Try Our Apps
Dictionary.com

follow Dictionary.com

2017 Word of the Year

Herzen

/Russian ˈɡjɛrtsən/
noun
1.
Aleksandr (Ivanovich) (alɛkˈsandr iˈvaːnovitʃ). 1812–70, Russian socialist political philosopher: best known for his autobiography My Past and Thoughts (1861–67)
Collins English Dictionary - Complete & Unabridged 2012 Digital Edition
© William Collins Sons & Co. Ltd. 1979, 1986 © HarperCollins
Publishers 1998, 2000, 2003, 2005, 2006, 2007, 2009, 2012
Cite This Source
Examples from the Web for herzen
Historical Examples
  • All this is revealed by the published correspondence of herzen and Turgenev.

    Comrade Kropotkin Victor Robinson
  • And such men as our herzen, Stankievich, Bylinsky, were no fools either.

    What Shall We Do? Leo Tolstoy
  • Zgernd lenkte sie ihre Schritte dahin, mit immer4 schwererem herzen, je kleiner und unbedeutender der Bach ihr erschien.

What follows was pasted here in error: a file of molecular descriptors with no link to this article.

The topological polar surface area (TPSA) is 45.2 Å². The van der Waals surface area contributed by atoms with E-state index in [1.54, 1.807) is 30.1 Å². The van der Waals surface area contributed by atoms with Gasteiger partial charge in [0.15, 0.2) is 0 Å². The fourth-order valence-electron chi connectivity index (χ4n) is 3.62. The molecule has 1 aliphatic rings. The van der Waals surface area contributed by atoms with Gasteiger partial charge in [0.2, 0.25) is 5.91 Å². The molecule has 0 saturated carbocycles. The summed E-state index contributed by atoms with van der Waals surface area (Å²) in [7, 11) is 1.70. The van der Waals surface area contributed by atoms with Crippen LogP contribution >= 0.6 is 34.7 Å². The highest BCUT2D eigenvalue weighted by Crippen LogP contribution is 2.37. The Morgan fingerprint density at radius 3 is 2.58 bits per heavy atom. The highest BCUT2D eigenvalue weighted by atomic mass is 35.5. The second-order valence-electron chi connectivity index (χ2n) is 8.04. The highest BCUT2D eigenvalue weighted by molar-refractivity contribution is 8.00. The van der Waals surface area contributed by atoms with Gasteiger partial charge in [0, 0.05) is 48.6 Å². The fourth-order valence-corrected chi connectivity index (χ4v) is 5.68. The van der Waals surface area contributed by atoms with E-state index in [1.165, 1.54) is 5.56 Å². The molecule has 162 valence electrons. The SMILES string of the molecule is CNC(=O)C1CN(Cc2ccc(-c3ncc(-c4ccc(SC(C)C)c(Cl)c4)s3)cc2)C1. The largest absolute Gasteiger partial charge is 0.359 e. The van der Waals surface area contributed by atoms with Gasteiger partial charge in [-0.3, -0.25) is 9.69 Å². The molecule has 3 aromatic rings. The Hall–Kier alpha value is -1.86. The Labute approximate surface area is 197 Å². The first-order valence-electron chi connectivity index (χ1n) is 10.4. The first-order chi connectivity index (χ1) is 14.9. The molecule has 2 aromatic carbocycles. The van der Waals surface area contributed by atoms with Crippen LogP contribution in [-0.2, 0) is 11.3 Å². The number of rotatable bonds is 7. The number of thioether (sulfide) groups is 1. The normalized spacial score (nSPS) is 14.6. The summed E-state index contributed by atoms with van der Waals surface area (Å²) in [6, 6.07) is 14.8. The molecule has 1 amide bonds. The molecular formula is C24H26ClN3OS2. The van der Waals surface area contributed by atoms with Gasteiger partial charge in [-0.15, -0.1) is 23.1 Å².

Aus meinem Knigreich Carmen Sylva
  • herzen's prophecy of the modern Ghenghis Khan with his telegrams is completely realized by this governor.

  • herzen was in England and often it was impossible to explain how he knew some of the events which he described.

    Comrade Kropotkin Victor Robinson
  • herzen was exiled on account of his oral propaganda, first to Perm, and then to Vyatka.

  • Markelov had read little, mostly books relating to the thing that chiefly interested him, and was especially attached to herzen.

    Virgin Soil Ivan S. Turgenev
  • The little daughter of herzen begged her father for the privilege of meeting the young and famous author.

    Essays on Russian Novelists William Lyon Phelps
  • herzen was not at all impressed by Tolstoi's philosophical views, finding them both weak and vague.

    Essays on Russian Novelists William Lyon Phelps
  • There is a notion in this country that herzen, at one time, was banished to Siberia, and lived as an exile there.

Word of the Day

Nearby words for herzen

Word Value for herzen

0
0
Scrabble Words With Friends